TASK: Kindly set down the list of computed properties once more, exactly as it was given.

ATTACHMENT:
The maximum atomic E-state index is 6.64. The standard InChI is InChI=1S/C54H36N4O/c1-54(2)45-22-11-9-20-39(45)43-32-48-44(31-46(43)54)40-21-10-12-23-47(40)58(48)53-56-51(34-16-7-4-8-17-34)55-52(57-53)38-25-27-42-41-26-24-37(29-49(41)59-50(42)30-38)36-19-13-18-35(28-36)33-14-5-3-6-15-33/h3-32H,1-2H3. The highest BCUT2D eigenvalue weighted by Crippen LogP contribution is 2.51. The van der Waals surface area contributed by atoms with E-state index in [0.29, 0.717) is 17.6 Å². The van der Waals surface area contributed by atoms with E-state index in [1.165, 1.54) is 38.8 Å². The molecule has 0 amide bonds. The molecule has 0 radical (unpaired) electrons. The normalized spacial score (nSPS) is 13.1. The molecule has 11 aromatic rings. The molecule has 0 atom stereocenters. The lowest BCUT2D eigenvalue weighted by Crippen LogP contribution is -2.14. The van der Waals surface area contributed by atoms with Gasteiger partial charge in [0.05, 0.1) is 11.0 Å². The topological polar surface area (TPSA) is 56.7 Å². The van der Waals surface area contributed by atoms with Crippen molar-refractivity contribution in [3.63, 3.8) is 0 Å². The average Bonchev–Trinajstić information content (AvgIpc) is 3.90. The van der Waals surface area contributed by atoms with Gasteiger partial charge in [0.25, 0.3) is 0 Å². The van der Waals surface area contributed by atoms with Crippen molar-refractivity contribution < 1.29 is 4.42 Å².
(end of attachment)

The maximum atomic E-state index is 6.64. The standard InChI is InChI=1S/C54H36N4O/c1-54(2)45-22-11-9-20-39(45)43-32-48-44(31-46(43)54)40-21-10-12-23-47(40)58(48)53-56-51(34-16-7-4-8-17-34)55-52(57-53)38-25-27-42-41-26-24-37(29-49(41)59-50(42)30-38)36-19-13-18-35(28-36)33-14-5-3-6-15-33/h3-32H,1-2H3. The highest BCUT2D eigenvalue weighted by Crippen LogP contribution is 2.51. The van der Waals surface area contributed by atoms with E-state index in [0.29, 0.717) is 17.6 Å². The van der Waals surface area contributed by atoms with E-state index in [1.165, 1.54) is 38.8 Å². The molecule has 0 amide bonds. The molecule has 0 radical (unpaired) electrons. The normalized spacial score (nSPS) is 13.1. The molecule has 11 aromatic rings. The molecule has 0 atom stereocenters. The lowest BCUT2D eigenvalue weighted by Crippen LogP contribution is -2.14. The van der Waals surface area contributed by atoms with Gasteiger partial charge in [0.05, 0.1) is 11.0 Å². The topological polar surface area (TPSA) is 56.7 Å². The van der Waals surface area contributed by atoms with Crippen molar-refractivity contribution in [3.63, 3.8) is 0 Å². The average Bonchev–Trinajstić information content (AvgIpc) is 3.90. The van der Waals surface area contributed by atoms with Gasteiger partial charge in [0.25, 0.3) is 0 Å². The van der Waals surface area contributed by atoms with Crippen molar-refractivity contribution < 1.29 is 4.42 Å².